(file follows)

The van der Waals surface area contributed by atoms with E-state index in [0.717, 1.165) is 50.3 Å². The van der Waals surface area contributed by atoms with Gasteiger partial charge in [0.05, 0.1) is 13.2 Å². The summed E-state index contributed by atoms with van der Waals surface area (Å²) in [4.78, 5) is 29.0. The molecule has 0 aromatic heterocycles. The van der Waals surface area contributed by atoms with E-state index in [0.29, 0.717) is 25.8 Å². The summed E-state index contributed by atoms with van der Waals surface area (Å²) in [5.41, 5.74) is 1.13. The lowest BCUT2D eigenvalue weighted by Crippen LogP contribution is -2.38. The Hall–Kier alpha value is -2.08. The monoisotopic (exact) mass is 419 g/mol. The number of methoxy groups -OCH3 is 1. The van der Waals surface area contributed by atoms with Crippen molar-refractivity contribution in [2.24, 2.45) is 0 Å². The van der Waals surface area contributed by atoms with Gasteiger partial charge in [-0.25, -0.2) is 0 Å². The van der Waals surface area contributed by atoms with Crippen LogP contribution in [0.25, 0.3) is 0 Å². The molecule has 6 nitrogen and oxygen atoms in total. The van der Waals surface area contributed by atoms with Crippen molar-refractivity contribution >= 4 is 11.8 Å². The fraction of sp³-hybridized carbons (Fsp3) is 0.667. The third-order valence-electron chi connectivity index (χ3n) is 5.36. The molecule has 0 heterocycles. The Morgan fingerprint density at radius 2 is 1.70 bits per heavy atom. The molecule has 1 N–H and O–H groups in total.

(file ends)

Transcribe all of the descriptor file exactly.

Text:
The van der Waals surface area contributed by atoms with E-state index in [0.717, 1.165) is 50.3 Å². The van der Waals surface area contributed by atoms with Gasteiger partial charge in [0.05, 0.1) is 13.2 Å². The summed E-state index contributed by atoms with van der Waals surface area (Å²) in [4.78, 5) is 29.0. The molecule has 0 aromatic heterocycles. The van der Waals surface area contributed by atoms with E-state index in [0.29, 0.717) is 25.8 Å². The summed E-state index contributed by atoms with van der Waals surface area (Å²) in [5.41, 5.74) is 1.13. The lowest BCUT2D eigenvalue weighted by Crippen LogP contribution is -2.38. The Hall–Kier alpha value is -2.08. The monoisotopic (exact) mass is 419 g/mol. The number of methoxy groups -OCH3 is 1. The van der Waals surface area contributed by atoms with Crippen molar-refractivity contribution in [2.24, 2.45) is 0 Å². The van der Waals surface area contributed by atoms with Gasteiger partial charge in [-0.25, -0.2) is 0 Å². The van der Waals surface area contributed by atoms with Crippen LogP contribution in [0.25, 0.3) is 0 Å². The molecule has 6 nitrogen and oxygen atoms in total. The van der Waals surface area contributed by atoms with Crippen molar-refractivity contribution >= 4 is 11.8 Å². The fraction of sp³-hybridized carbons (Fsp3) is 0.667. The third-order valence-electron chi connectivity index (χ3n) is 5.36. The molecule has 0 heterocycles. The Morgan fingerprint density at radius 2 is 1.70 bits per heavy atom. The molecule has 1 N–H and O–H groups in total.